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How much do you use the XML comments in your code files, and how do you use them? I've seen that you can use them to generate XML documentation, but can this XML documentation be used to generate an HTML help file or schema file for your code?

Also, have you used any auto-generating comment tools (i.e. GhostDoc), and what are your impressions?

Thoughts?

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8 Answers 8

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XML documentation by itself can be useful if you distribute the XML files from the build along with the DLLs. This way, any consumers of the API have useful information available from within the IDE (via Intellisense or the object browser).

Now perhaps the greatest use of XML comments is the generation of help documentation from these built XML files. Microsoft Sandcastle is the way to go regarding this at the moment. It can produce HTML Help 1 (i.e. CHM) files or HTML Help 2 (i.e. help files that can integrate into Visual Studio Help). (Note: In the past, the option of NDoc may have seemed more appealing - and some people still use it - but Sandcastle seems to be the official and recommended method at this moment, especially given that it's reasonably stable and complete enough for almost any purpose.) See the SandcastleDocs website to get started (this was unofficially put together by one of the developers at Microsoft I believe). In particular, you'll want to check out the Sandcastle Help File Builder GUI - in my experience I've found it to be an excellent tool.

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I try to do it for any method that isn't glaringly obvious as to what it does. I like that it includes the documentation in the Intellisense.

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Yes, I do use this feature and think that it is a good practice for all developers to comment their api's. Once you've done this for a few apis, and as long as you stay on top of it, it's really not too hard to maintain.

Option 1: SandCastle I tried using this, but I found that there were far too many installers that I had to run and install and learn to configure. In the end, I ended up with a chm file, but really I wanted something a little lighter weight.

The upside is that the end product looks very professional. It didn't work for my situation though.

Option 2: NDoc Last time I checked, this project was not being maintained and only worked with version 1.1 of .NET.

Option 3: XSLT Someone on CodeProject has written a xslt file for this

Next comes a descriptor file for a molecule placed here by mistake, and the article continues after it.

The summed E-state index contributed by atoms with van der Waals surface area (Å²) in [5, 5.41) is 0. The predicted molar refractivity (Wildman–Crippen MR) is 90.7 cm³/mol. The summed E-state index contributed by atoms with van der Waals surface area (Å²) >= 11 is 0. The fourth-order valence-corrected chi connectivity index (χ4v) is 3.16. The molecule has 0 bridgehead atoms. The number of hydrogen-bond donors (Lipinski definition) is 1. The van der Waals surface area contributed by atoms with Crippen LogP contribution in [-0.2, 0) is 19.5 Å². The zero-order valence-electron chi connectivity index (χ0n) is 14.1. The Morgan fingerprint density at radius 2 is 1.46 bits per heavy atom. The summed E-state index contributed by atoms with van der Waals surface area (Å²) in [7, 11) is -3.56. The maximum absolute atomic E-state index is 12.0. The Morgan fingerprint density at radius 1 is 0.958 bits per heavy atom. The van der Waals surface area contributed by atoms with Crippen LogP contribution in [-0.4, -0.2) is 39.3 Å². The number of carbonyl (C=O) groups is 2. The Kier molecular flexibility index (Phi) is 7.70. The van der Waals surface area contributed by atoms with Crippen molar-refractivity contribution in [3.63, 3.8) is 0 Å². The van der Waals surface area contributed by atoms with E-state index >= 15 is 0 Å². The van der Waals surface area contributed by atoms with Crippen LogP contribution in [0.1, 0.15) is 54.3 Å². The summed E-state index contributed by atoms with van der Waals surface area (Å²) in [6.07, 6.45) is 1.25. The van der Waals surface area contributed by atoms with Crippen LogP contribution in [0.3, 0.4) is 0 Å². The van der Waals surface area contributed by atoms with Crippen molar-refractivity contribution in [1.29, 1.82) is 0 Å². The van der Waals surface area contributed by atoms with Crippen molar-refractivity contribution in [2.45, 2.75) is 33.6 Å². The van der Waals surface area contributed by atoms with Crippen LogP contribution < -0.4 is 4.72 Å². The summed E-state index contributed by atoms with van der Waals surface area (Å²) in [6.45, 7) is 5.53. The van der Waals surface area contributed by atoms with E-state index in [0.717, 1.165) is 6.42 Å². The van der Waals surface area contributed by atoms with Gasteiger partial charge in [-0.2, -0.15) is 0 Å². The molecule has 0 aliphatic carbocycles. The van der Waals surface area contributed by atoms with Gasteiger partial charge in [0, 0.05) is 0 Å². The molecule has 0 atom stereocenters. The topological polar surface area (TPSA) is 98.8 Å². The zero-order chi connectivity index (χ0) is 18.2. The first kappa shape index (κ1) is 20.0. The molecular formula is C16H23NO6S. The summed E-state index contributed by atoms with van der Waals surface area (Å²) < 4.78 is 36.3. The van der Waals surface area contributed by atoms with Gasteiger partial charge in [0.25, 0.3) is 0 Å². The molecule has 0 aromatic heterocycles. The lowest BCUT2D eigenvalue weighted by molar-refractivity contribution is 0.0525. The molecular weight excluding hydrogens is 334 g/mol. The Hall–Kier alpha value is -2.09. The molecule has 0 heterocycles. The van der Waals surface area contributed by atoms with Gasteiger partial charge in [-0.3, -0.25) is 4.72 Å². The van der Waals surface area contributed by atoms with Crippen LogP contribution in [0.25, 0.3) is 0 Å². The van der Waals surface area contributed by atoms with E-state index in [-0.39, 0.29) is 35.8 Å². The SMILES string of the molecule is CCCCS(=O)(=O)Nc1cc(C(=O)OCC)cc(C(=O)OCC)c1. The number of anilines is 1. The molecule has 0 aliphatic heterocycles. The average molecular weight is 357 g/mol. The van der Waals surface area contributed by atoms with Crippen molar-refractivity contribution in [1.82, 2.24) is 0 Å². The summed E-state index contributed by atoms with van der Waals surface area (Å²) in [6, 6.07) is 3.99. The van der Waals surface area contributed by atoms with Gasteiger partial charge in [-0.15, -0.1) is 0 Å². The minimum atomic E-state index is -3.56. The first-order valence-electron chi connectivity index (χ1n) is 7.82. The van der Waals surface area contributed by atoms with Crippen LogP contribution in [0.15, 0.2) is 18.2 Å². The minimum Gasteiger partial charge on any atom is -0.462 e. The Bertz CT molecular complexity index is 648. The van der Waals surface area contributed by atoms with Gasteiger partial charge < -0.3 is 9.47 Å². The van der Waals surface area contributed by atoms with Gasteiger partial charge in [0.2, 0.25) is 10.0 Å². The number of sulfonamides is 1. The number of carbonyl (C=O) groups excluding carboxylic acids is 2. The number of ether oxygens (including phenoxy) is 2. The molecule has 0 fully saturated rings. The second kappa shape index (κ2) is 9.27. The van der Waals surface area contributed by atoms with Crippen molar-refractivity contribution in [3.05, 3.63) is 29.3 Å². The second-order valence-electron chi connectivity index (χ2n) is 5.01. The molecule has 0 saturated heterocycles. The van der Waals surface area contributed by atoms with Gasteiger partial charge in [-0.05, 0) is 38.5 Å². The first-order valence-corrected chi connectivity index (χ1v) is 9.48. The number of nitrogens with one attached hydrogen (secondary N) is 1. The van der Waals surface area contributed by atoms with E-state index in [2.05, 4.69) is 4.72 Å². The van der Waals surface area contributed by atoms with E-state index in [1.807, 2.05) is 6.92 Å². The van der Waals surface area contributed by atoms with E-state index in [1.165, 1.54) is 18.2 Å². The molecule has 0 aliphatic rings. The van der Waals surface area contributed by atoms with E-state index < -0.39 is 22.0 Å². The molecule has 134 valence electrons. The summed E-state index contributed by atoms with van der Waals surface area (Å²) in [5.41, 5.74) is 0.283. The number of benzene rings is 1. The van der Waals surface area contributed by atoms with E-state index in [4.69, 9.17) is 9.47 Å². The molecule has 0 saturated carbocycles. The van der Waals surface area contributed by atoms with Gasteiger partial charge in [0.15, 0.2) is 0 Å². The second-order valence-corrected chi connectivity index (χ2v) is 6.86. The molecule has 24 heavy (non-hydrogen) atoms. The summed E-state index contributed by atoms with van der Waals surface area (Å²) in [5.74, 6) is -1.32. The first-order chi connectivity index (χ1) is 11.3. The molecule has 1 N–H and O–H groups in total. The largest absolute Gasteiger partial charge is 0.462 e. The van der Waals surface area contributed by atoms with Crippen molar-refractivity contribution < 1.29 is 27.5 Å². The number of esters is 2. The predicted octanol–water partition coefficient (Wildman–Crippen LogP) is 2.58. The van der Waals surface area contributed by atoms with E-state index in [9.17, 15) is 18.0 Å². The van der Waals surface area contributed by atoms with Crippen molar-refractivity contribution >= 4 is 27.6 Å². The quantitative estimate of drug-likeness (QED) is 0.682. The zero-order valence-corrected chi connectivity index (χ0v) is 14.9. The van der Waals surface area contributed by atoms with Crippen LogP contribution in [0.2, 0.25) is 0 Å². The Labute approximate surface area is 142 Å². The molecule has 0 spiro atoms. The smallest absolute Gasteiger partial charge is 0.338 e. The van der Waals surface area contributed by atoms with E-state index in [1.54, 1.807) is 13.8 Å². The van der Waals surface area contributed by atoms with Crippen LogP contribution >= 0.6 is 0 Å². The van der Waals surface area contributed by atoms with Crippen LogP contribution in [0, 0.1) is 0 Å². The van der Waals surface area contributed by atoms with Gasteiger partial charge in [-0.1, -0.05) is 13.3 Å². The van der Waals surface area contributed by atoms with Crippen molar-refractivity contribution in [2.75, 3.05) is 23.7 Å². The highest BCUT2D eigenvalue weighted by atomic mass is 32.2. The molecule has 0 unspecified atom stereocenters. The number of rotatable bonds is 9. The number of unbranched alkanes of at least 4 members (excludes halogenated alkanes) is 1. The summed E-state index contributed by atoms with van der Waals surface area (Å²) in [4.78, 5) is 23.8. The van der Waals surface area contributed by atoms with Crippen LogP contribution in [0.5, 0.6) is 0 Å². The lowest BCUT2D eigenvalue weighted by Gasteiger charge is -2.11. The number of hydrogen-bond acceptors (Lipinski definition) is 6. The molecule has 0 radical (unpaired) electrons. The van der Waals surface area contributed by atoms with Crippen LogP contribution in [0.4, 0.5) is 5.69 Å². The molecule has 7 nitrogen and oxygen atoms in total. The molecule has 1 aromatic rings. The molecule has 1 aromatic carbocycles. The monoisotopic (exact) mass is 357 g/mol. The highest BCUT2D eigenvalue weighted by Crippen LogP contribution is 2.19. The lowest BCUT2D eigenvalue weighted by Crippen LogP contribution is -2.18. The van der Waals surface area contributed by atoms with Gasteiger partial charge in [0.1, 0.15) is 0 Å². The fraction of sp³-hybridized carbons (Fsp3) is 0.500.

http://www.codeproject.com/KB/XML/XMLDocStylesheet.aspx

I've tried it, and here's how it works. Build your project and drop in the xslt file into the same directory as the outputted xml file. When you double click your xml file, a formatted webpage will displayed instead of the xml document.

For me, this was the best option.

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Yes! I use them, and it is a requirement on ALL projects that I do what we include them. As for the level of detail included, it depends on the purpose of the code. At minimum all parameters and public methods will have summary information. Complex items typically have code examples, and all specifically thrown exceptions are documented.

Right now I am using SandCastle to do the documentation build and you can go to HTML or CHM without any issue at all! I've also used SlickEdit which does an on the fly parsing, and it worked great as well!

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As a minimum I include comments for the public API and generate the xml file. That is enough to make intellisense work, and it also shows up in Reflector.

Personally, I don't bother with sandcastle etc - but I might for ISV projects.

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I've used the SandCastle tool from Microsoft in the past to generate MSDN style documentation from Xml comments and had really good luck. Supposedly it's the tool used to generate all the .net framework docs which also happen to come from Xml comments.

http://msdn.microsoft.com/en-us/vstudio/bb608422.aspx

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We document all methods and properties with XML comments. Both for internal documentation purposes, and to be able to provide help files for our binaries. It is particularly nice to have the documentation of a method pop up in the intellisense.

We are using GhostDoc - it can provide an - often OK - default documentation, but keep in mind that GhostDoc can only document what it can infer from the method and parameter names. Therefore, our rule is that you can use GhostDoc to start the documentation; then edit it appropiately - in many cases the default documentation for parameters will be just fine. In simple cases we also just stick with the default documentation, if it makes sense.

Help files can be generated using Sandcastle (download). Also, the Sandcastle Help File Builder is a GUI that can make it easier for you to get started with Sandcastle.

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I'm in the process of leveraging NuDoc to generate static API sites in markdown format. The API is clean, modern and very lightweight and easy to use (if I might say so myself ;)): http://kzu.to/nudoc

It's also open source, so fixes and improvements are always welcomed.

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